UK house prices will fall in the second half of 2022 as a surge in mortgage rates continues over the summer says Pantheon Macroeconomics.
Analysts at the independent research providers and consultancy say rising interest rates at the Bank of England mean monthly mortgage payments for the average borrow- er will be £300 higher in July than at the end of 2021.
In a new research note out June 27 Pantheon Macroeconomics says although house prices will continue be supported by the solid labour market and by savings build up during the pandemic, the hit from higher rates will dominate.
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“The recent surge in risk-free interest rates and mortgage rates has been so severe that we now doubt that a period of falling house prices can be avoided,” says Gabriella Dickens, Senior UK Economist at Pantheon Macroeconomics.
The call comes amidst an ongoing rise in house prices with Nationwide’s House Price Index showing UK house prices posted a tenth successive monthly increase in May to keep annual price growth in double-digits.
Nationwide said prices were up 0.9% month-on-month and 11.2% year-on-year after taking account of seasonal effects.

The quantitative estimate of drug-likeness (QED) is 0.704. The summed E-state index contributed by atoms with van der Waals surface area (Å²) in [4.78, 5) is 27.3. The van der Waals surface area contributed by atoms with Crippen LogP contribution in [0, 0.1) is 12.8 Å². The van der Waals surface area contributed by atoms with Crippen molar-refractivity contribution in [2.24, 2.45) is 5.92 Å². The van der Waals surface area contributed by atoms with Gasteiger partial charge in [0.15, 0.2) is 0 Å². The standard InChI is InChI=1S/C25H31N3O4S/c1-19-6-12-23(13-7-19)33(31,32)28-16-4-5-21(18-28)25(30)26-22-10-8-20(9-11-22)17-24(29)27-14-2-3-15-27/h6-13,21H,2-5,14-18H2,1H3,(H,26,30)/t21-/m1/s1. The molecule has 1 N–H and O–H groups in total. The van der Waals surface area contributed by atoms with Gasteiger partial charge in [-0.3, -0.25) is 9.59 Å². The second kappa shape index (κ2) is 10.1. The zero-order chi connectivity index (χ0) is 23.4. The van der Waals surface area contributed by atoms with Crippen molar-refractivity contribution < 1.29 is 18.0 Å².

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“The housing market has retained a surprising amount of momentum,” said Robert Gardner, Nationwide’s Chief Economist, but Nationwide nevertheless continues to expect the housing market to slow as the year progresses.
Pantheon Macroeconomics says the average quoted rate for a two-year 75% Loan to Value fixed rate mortgage rose to 2.63% in May, up from 1.53% in November which is the fastest six-monthly increase since 2003.
“This rate will rise considerably further over the summer,” says Dickens.
She notes the two-year overnight index swap rate has risen to 2.7%, from 2.2% at the start of May, “and mortgage rates hadn’t fully reflected the prior surge in OIS rates last month”.
Pantheon Macroeconomics calculates the equivalent mortgage rate likely will jump to around 3.2% in July, before reaching 3.8% by December.
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But even rates for 90% and 95% LTV ratio mortgages have risen, despite the continued tightening of the labour market.
“Changes in mortgage rates have been a good guide to changes in year-over-year growth in house prices in the past,” says Dickens.
She calculates year-over-year growth in house prices could decelerate by as much as 30 percentage points over the next year.
This would imply that UK house prices would fall outright by about 20%.
But there are further factors to consider that would cushion against such a fall, most notable the strong jobs market that conveys security to home owners and prospective buyers as well as changing work habits.
“We now expect house prices to fall by around 2% in the second half of the year, rather than just hold steady,” says Dickens.
By Gary Howes
Source: Pound Sterling Live